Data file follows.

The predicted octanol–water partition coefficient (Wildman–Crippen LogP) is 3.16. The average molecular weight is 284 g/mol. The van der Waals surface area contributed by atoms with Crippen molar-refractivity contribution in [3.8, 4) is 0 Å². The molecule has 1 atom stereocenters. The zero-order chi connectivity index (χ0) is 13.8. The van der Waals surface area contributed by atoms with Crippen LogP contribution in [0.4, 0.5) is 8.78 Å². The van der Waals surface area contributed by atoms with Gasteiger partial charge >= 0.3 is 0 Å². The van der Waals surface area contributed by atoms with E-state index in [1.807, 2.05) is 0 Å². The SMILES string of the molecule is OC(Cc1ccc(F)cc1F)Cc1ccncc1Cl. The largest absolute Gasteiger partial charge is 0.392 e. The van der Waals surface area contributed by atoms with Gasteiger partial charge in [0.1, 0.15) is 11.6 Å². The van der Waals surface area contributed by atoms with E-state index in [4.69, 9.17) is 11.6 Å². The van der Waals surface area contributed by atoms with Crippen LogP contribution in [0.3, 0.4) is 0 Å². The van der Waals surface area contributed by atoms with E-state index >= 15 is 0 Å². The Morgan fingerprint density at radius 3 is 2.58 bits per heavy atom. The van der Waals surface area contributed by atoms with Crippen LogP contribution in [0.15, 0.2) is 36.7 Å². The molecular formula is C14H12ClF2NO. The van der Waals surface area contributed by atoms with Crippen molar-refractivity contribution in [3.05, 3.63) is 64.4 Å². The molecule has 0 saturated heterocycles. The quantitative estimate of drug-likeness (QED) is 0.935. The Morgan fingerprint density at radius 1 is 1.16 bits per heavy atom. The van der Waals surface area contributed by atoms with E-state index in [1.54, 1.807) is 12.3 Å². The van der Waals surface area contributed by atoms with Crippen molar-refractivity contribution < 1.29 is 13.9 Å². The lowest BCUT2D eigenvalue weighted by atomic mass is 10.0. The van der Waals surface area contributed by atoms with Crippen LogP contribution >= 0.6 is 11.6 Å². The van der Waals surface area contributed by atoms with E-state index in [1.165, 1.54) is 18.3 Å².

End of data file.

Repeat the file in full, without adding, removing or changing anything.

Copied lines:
The predicted octanol–water partition coefficient (Wildman–Crippen LogP) is 3.16. The average molecular weight is 284 g/mol. The van der Waals surface area contributed by atoms with Crippen molar-refractivity contribution in [3.8, 4) is 0 Å². The molecule has 1 atom stereocenters. The zero-order chi connectivity index (χ0) is 13.8. The van der Waals surface area contributed by atoms with Crippen LogP contribution in [0.4, 0.5) is 8.78 Å². The van der Waals surface area contributed by atoms with Gasteiger partial charge >= 0.3 is 0 Å². The van der Waals surface area contributed by atoms with E-state index in [1.807, 2.05) is 0 Å². The SMILES string of the molecule is OC(Cc1ccc(F)cc1F)Cc1ccncc1Cl. The largest absolute Gasteiger partial charge is 0.392 e. The van der Waals surface area contributed by atoms with Gasteiger partial charge in [0.1, 0.15) is 11.6 Å². The van der Waals surface area contributed by atoms with E-state index in [4.69, 9.17) is 11.6 Å². The van der Waals surface area contributed by atoms with Crippen LogP contribution in [0.3, 0.4) is 0 Å². The van der Waals surface area contributed by atoms with E-state index >= 15 is 0 Å². The Morgan fingerprint density at radius 3 is 2.58 bits per heavy atom. The van der Waals surface area contributed by atoms with Crippen LogP contribution in [0.15, 0.2) is 36.7 Å². The molecular formula is C14H12ClF2NO. The van der Waals surface area contributed by atoms with Crippen molar-refractivity contribution in [3.05, 3.63) is 64.4 Å². The molecule has 0 saturated heterocycles. The quantitative estimate of drug-likeness (QED) is 0.935. The Morgan fingerprint density at radius 1 is 1.16 bits per heavy atom. The van der Waals surface area contributed by atoms with E-state index in [1.54, 1.807) is 12.3 Å². The van der Waals surface area contributed by atoms with Crippen molar-refractivity contribution < 1.29 is 13.9 Å². The lowest BCUT2D eigenvalue weighted by atomic mass is 10.0. The van der Waals surface area contributed by atoms with Crippen LogP contribution >= 0.6 is 11.6 Å². The van der Waals surface area contributed by atoms with E-state index in [1.165, 1.54) is 18.3 Å².